Hurricane Matthew, which slammed into Florida Thursday and threatens Georgia and South Carolina, could deliver a potentially devastating economic wallop to one of the country’s most vibrant regions.
In Florida, which is expected to sustain the biggest blow, Walt Disney World closed at 5 p.m. Thursday and planned to remain shuttered Friday. Guests have been evacuated from some resorts. Many stores, restaurants and other businesses have shut down. Most or all flights into airports in Fort Lauderdale, Orlando and Miami have been — or were expected to be — canceled. And dozens of service stations in the state ran out of gas as residents rushed to fill up before the storm.
“This is a highly populated, economically developed part of the country,” says Mark Zandi, chief economist of Moody’s Analytics.
Zandi estimates that total economic losses could be in the tens of billions of dollars and even rival the nearly $70 billion in damage wrought by Hurricane Sandy. Chuck Watson, a disaster modeler with Enki Research, offered a more conservative appraisal, projecting about $25 billion and storm damage.
In hurricanes dating to 1989, about two-thirds of economic losses can be traced to property damage while a third is due to lost economic output, Zandi says.
In Florida, Georgia and South Carolina, nearly 1.4 million residential properties with a reconstruction value of $287 billion were at risk from the Category 4 storm, according to real estate research firm CoreLogic.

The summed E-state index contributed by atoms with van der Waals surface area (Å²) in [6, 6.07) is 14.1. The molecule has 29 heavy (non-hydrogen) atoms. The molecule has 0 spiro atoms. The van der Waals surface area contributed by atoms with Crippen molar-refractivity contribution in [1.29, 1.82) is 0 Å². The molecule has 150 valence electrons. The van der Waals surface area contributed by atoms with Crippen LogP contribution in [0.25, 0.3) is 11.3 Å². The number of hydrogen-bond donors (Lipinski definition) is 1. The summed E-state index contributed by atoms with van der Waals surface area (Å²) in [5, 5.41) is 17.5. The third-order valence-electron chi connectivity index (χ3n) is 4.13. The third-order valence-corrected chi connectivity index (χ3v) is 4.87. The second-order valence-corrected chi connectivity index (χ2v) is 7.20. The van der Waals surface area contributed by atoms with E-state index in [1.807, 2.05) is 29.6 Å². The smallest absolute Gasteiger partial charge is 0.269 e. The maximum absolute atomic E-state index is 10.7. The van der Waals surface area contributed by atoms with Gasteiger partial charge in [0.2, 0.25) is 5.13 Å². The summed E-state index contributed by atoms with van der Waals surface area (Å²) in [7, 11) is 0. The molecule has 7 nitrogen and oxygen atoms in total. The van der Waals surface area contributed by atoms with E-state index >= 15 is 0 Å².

But hurricanes typically don’t harm a nation’s economic growth. And much of the losses in the region are later offset. Most damaged homes, businesses and infrastructure are repaired or rebuilt, generating economic activity. And at least some of the disruptions to retail and other businesses are made up in the following weeks and months as consumers release pent-up demand.
But rebuilding in the wake of Matthew could be particularly challenging because contractors are grappling with a severe shortage of construction workers.
And South Florida’s tourism industry already has been beset by a decline in visitors from its top three sources — Canada, Brazil and the United Kingdom — because of struggling economies and falling currencies in those regions that make trips to the U.S. more expensive, says Sean Snaith economics professor at the University of Central Florida. Concerns about the Zika virus in the Miami area have added to the woes.
The hurricane is “another blow to a section (of the country) that’s been dealing with a fair share, Snaith says.
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